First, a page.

One of the things that made sleeping (also) difficult after I finally did get a decent home (thanks to my GP, and not to Amsterdam's sick and corrupt bureaucracy) was "pain in my belly", next to muscle aches in my legs and in my arms.
I did not know what this was due to, and got - as usual, and by that time I had lost the fine GP to whom I owe my decent house - no information of any kind from any of the medical doctors I turned to.
But at that time I also bought - excellent - bread in a health-food
shop, and at a certain moment I concluded (after experimenting also)
that bread made mostly from rice did not lead to pain in my belly, whereas bread made mostly from wheat did.
I was certain of this by the end of 2010, and since then avoid wheat - and have no more pains in my belly.
So yes: I completely support the second paragraph, simply because it fully accords with my experiences.
Next, there is also this on M.E. in general. I repeat it because I have some remarks (after a mere 37 years of M.E.):
Researchers have evidence that an overactive immune system plays a
role in chronic fatigue. Symptoms include fatigue even after sleep,
muscle and joint pain, migraines and gastrointestinal distress. One
hallmark of the condition is post-exertional malaise, meaning patients
may take weeks to recover from minor exertion. To test for ME/CFS,
clinicians may give patients a cardio-pulmonary exercise test where they
ride a bike until they become fatigued. If the test is repeated the
following day, ME/CFS patients usually cannot reproduce their
performance from the first day..
“That’s very typical and specific
of people with ME/CFS, because healthy people, or even people who have
heart disease, can reproduce the exercise on the second day, but these
people cannot,” Giloteaux said.
All of this holds for me, in the following senses:
(1) Since I fell ill with M.E. I have had no other illnesses (in particular: no
flues whatsoever, in 37 years), except for some minor problems pissing, that
probably are not related to M.E. and happened 28 years ago.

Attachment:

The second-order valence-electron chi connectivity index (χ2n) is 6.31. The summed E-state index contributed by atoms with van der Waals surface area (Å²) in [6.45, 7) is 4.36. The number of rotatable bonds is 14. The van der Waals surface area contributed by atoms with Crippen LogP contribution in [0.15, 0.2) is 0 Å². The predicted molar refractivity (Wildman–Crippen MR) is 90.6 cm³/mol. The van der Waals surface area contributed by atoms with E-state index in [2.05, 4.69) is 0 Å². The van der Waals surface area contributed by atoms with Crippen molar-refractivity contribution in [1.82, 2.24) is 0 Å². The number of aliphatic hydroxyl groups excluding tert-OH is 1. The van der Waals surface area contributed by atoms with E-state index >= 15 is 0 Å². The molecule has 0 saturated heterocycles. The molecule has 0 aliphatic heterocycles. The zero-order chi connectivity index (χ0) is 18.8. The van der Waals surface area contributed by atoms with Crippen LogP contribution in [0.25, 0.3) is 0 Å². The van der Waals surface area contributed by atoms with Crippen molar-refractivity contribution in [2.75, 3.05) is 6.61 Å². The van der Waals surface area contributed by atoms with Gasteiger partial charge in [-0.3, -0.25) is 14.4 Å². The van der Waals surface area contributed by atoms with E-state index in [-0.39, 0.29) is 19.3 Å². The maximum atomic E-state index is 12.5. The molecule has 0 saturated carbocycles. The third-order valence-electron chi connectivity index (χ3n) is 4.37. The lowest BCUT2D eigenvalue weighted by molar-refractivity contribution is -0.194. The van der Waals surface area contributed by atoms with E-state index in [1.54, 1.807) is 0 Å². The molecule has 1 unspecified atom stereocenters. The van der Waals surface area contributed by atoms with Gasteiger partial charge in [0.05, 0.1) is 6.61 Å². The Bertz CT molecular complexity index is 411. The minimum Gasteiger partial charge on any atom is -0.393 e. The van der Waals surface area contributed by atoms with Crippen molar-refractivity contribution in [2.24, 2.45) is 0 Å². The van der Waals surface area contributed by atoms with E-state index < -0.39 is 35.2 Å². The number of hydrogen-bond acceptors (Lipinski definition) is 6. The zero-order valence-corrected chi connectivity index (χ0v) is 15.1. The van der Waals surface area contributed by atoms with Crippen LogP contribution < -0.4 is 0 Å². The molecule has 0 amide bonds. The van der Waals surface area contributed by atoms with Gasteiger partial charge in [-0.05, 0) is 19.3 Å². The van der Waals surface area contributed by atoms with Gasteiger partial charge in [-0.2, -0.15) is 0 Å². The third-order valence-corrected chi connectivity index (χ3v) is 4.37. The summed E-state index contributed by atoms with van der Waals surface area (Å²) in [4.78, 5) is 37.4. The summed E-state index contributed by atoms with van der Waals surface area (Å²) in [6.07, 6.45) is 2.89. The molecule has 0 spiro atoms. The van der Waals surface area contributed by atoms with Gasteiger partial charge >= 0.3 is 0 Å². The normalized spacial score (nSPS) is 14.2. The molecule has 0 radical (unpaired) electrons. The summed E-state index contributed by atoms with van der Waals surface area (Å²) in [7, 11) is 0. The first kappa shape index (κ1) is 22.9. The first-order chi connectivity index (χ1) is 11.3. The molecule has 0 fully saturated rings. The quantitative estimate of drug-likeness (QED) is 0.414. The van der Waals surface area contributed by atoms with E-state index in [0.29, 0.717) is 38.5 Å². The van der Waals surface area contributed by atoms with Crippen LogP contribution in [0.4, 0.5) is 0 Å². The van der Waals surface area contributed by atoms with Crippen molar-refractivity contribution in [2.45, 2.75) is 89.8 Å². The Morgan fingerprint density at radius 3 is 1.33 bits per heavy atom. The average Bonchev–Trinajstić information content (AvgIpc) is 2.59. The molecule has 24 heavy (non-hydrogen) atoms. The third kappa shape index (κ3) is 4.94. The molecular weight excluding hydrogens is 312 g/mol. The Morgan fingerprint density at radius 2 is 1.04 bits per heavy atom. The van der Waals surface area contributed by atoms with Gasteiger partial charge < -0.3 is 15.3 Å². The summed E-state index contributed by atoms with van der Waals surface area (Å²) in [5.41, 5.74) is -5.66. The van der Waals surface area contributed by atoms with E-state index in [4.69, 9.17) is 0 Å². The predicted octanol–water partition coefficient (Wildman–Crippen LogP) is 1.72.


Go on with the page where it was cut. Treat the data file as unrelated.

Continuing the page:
(2) I have had constant sleep problems from the beginning of the disease; I have had constant muscle and joint pain; I have had gastrointestinal distress;
and my ex (who also has the disease, as long as I have it) and I already in
1979 reported on our post-exertional
malaise (but where pooh-poohed by around 30 medical doctors), for
precisely this kind of malaise prevented us attending almost all
university lectures (almost always, and since 1.i.1979).
(3) I have been diagnosed by an M.E.-specialist in 2005 who did
give me fairly extensive tests, but who some years later was removed as
a medical doctor because he had sex with at least one of his patients
(on whom he tried very many medicines - she also had M.E. - none of which were given to me or others).
These are also the reasons why I do think M.E. is what I suffer from (although in terms of research and medical knowledge that is quite unfortunate).
Finally, I repeat this:
I repeat this because I've learned in 2010 that most patients never studied anything (in a university) and reason most
unscientifically (and because they are all anonymous they could scold
as much as they pleased, which also is my reason to give them up).
The researchers have no evidence to distinguish whether the altered gut
microbiome is a cause or a whether it is a consequence of disease,
But yes, that point is also true (and common in much of real science).
 I do not
wish to suggest that AlterNet and the Daily Mail are comparable, for
AlterNet presumes considerably more intelligence. But it is true that
from my highly educated perspective, AlterNet does seem more simpleminded than Truthdig and Common Dreams. (And this is one reason why I review less from AlterNet, indeed.)
 In fact I think that 1980 is the best year to date the rise of "neoliberalism".
 Yes, indeed. Also, I think
"the social democrats" may well have been bought, although I do not
know that. I do much dislike their dishonesty, which started in Holland
in 1995 (when Kok implemented the lessons he had learned from Clinton and Blair).
 I think I am quite right in
this, which I do because I have been born in a very poor proletarian
family, and I have been raised in poor proletarian neighborhoods, and the sort of solidarity there was between the poor until well into the 1970ies simply has disappeared almost totally. And indeed there also are few
classical working people left (working in a factory, with a stable job,
that paid a good amount of income, after some 90 years of trade union
activities). It was there, I know from my own experiences, and it has
almost completely gone.
 You may disagree. If you do, I recommend reading the following entry that I wrote in 2012: DSM-5: Question 1 of "The six
most essential questions in psychiatric diagnosis". This is 371 Kb worth of fundamental criticism of psychiatry, both in its assumptions and its practice. Since I am a philosopher
of science and a psychologist, it is good. (It was downloaded a lot, and was